They are inexpensive and readily available. There is no reason to not have your Glock parts handy. Also, inspect the parts in your Glock periodically for wear and tear, especially if you carry the gun and practice with it regularly. I caught the broken trigger spring in my EDC pistol while cleaning it at home. You may not be as lucky and may discover that your EDC Glock is broken in the critical moment, right before you are killed by a felonious attacker....
Wow that’s a lot of rounds through a 43. Nice to see it kept running even with a broken spring.
 

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Thanks for posting this and providing the excellent-quality photo.

This is the first spring failure of a post-Gen4 type of Trigger Spring that I've heard about. It's not obvious what generated the localized stress in the Trigger Spring subassembly to cause the failure. It sounds like you had at least 50000 trigger cycles before failure, which is several times the typical lifespan of Gen4 and earlier stretched-coil Trigger Springs. Progress! :)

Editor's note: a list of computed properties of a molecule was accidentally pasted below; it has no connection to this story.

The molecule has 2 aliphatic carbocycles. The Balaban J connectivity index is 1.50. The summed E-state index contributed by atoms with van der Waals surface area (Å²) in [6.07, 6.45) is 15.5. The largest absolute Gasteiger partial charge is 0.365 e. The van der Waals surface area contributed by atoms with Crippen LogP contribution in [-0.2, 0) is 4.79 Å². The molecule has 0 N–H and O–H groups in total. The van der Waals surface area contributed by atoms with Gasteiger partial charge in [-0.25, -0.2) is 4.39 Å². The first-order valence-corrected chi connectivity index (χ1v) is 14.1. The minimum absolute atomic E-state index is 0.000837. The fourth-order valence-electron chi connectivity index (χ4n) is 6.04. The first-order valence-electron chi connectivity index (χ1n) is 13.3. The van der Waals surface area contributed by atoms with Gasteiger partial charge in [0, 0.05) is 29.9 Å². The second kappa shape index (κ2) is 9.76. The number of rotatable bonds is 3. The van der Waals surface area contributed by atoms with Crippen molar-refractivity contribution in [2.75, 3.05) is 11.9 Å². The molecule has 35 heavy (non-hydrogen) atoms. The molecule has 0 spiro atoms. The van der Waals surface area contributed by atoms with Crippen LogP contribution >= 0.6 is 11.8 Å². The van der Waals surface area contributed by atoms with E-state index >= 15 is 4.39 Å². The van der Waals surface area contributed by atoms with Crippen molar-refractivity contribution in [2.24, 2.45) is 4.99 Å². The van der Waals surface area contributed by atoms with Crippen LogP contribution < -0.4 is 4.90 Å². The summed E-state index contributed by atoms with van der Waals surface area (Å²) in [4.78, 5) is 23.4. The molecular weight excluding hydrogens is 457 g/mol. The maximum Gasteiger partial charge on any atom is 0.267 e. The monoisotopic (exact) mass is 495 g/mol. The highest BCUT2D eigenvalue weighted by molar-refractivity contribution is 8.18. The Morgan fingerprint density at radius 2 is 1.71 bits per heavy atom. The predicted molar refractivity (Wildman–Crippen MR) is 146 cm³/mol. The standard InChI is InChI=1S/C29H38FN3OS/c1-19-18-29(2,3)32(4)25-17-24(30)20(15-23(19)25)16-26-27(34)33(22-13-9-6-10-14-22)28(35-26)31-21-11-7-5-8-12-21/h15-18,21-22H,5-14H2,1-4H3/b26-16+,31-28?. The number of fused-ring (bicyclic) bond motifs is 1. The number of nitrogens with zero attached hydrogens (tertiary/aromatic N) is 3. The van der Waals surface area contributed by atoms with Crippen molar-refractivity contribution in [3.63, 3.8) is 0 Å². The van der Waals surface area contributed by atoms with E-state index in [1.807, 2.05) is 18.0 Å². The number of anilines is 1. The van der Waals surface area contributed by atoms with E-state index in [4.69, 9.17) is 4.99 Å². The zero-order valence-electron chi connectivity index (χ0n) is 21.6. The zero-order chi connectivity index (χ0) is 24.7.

I have a Gen 3 17 that broke two trigger springs, one at 90K, the second at 120K. The gun was dry fired daily and heavily too.

Until the rear rail broke at around 150K, those were the only parts Ive had fail.

Interestingly enough, the gun still "sorta" functioned with those springs broken," if " you held the reset. Let the slide go forward without holding the trigger, and it will give you a dead trigger.

Other than a couple of those trigger springs, and a few RSA's, I dont keep much in the way of spare parts around. With the guns I shoot weekly, I replace the RSA's twice a year.

Nothing seems to break, and if it should, I have spare guns to fill in until I get what I might need.
 

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Well if the gun has been shooted 41K round you like you said, it canbe prevented that by changing specific parts every certain ammount of rounds???
What does the armorer manual says?
A glock armorer can help us with that answer!
Enjoy!
 

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Wow...